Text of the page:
Monday 9 December 2019

Outlook 'uncertain' as Vue Three Sixty loses €16.8m

John Mulligan

Vue Three Sixty, a construction company jointly controlled by developer Donal Caulfield, posted a €16.8m loss in 2008 as turnover slumped to €21.5m from €91.5m, accounts just filed for the business show.

One of Mr Caulfield's main trading companies, LM Developments, had a receiver appointed to it late last year on foot of an application by Ulster Bank. Vue Three Sixty, which wasn't affected by that appointment, is equally owned by Mr Caulfied and Leo Meenagh.

LM Developments was responsible for some high-profile building projects around the capital, including housing at Belmayne, north of the city. Vue Three Sixty expanded its operations to countries including Spain and Poland.

Mr Caulfield and Mr Meenagh paid themselves a total of almost €2m in 2007, the Vue Three Sixty accounts note, although the figure dropped to just €50,000 in 2008.

Accounts for Vue Three Sixty reveal that it wrote off a €4m investment in an option to acquire shares in Shepton Holdings, as it won't be exercising that option due to the economic environment.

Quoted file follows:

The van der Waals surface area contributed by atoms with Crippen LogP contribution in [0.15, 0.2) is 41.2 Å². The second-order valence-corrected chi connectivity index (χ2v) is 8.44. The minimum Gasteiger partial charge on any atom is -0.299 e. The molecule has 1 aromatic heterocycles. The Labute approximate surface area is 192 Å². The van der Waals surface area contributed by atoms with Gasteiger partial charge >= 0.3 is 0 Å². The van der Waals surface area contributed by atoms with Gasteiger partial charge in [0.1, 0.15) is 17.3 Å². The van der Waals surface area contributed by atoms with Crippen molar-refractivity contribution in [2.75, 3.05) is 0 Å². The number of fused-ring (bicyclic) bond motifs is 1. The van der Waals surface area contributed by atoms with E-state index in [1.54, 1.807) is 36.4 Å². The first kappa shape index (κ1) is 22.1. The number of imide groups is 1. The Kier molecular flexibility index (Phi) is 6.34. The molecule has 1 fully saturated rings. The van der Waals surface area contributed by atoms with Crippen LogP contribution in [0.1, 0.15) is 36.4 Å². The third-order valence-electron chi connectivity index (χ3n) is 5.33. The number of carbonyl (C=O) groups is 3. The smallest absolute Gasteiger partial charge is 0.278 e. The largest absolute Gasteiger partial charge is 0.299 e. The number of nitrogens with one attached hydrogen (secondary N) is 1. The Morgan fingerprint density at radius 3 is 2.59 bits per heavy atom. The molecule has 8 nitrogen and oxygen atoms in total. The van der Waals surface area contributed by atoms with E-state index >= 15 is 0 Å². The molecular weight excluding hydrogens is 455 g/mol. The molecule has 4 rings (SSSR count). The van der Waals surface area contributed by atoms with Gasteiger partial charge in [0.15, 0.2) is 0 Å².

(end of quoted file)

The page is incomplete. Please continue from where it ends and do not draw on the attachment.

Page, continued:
Shepton is controlled by Mr Caulfied and Mr Meenagh, as well as businessmen Gerard Hopkins and Tony Tyrrell.

Vue Three Sixty's accounts also note that the company had bank loans totalling over €284m repayable within a year from the end of 2008, secured on the firm's assets and personal guarantees from the directors.

The directors note that interest was being rolled up on bank loans and that, without that leeway, the company "will not continue to trade".

Vue Three Sixty also advanced significant funds in 2008 to companies controlled by Mr Caulfield and Mr Meenagh, including over €6m to firms undertaking work in mainland Spain and the Canary Islands.

The company listed stocks and work in progress valued at €311m at the end of 2008, which the directors say was "fairly stated" at the balance sheet date.

They acknowledge that there remains "huge uncertainty" in the market and that "profit projections and investment returns are continuously changing".

Irish Independent

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